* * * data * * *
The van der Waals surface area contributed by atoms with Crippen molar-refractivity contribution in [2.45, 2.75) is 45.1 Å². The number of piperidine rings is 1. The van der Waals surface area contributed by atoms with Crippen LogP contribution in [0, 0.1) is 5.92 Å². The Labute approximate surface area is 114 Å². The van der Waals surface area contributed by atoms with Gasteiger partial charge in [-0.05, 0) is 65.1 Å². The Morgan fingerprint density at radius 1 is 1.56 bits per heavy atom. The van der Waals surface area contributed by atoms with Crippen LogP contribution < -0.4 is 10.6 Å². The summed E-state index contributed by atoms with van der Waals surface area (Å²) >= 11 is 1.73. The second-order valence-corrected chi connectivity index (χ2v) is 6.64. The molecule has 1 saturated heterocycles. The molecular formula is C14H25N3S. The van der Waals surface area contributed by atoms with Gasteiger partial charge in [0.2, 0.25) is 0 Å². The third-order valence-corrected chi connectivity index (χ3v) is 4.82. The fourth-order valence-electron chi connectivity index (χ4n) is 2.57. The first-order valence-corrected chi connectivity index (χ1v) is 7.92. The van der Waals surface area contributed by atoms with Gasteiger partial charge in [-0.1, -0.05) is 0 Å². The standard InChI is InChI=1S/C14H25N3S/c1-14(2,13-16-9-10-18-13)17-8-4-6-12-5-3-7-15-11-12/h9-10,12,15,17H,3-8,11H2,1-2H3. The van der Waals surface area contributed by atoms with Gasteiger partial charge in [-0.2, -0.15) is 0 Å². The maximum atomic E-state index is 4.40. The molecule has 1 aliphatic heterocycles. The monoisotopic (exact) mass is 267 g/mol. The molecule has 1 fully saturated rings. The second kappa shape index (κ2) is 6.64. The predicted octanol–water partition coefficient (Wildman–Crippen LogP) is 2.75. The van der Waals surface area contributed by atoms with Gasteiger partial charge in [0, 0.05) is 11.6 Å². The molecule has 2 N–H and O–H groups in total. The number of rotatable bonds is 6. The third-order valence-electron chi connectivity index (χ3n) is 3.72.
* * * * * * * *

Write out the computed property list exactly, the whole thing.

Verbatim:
The van der Waals surface area contributed by atoms with Crippen molar-refractivity contribution in [2.45, 2.75) is 45.1 Å². The number of piperidine rings is 1. The van der Waals surface area contributed by atoms with Crippen LogP contribution in [0, 0.1) is 5.92 Å². The Labute approximate surface area is 114 Å². The van der Waals surface area contributed by atoms with Gasteiger partial charge in [-0.05, 0) is 65.1 Å². The Morgan fingerprint density at radius 1 is 1.56 bits per heavy atom. The van der Waals surface area contributed by atoms with Crippen LogP contribution < -0.4 is 10.6 Å². The summed E-state index contributed by atoms with van der Waals surface area (Å²) >= 11 is 1.73. The second-order valence-corrected chi connectivity index (χ2v) is 6.64. The molecule has 1 saturated heterocycles. The molecular formula is C14H25N3S. The van der Waals surface area contributed by atoms with Gasteiger partial charge in [0.2, 0.25) is 0 Å². The third-order valence-corrected chi connectivity index (χ3v) is 4.82. The fourth-order valence-electron chi connectivity index (χ4n) is 2.57. The first-order valence-corrected chi connectivity index (χ1v) is 7.92. The van der Waals surface area contributed by atoms with Gasteiger partial charge in [-0.1, -0.05) is 0 Å². The standard InChI is InChI=1S/C14H25N3S/c1-14(2,13-16-9-10-18-13)17-8-4-6-12-5-3-7-15-11-12/h9-10,12,15,17H,3-8,11H2,1-2H3. The van der Waals surface area contributed by atoms with Gasteiger partial charge in [-0.2, -0.15) is 0 Å². The maximum atomic E-state index is 4.40. The molecule has 1 aliphatic heterocycles. The monoisotopic (exact) mass is 267 g/mol. The molecule has 1 fully saturated rings. The second kappa shape index (κ2) is 6.64. The predicted octanol–water partition coefficient (Wildman–Crippen LogP) is 2.75. The van der Waals surface area contributed by atoms with Gasteiger partial charge in [0, 0.05) is 11.6 Å². The molecule has 2 N–H and O–H groups in total. The number of rotatable bonds is 6. The third-order valence-electron chi connectivity index (χ3n) is 3.72.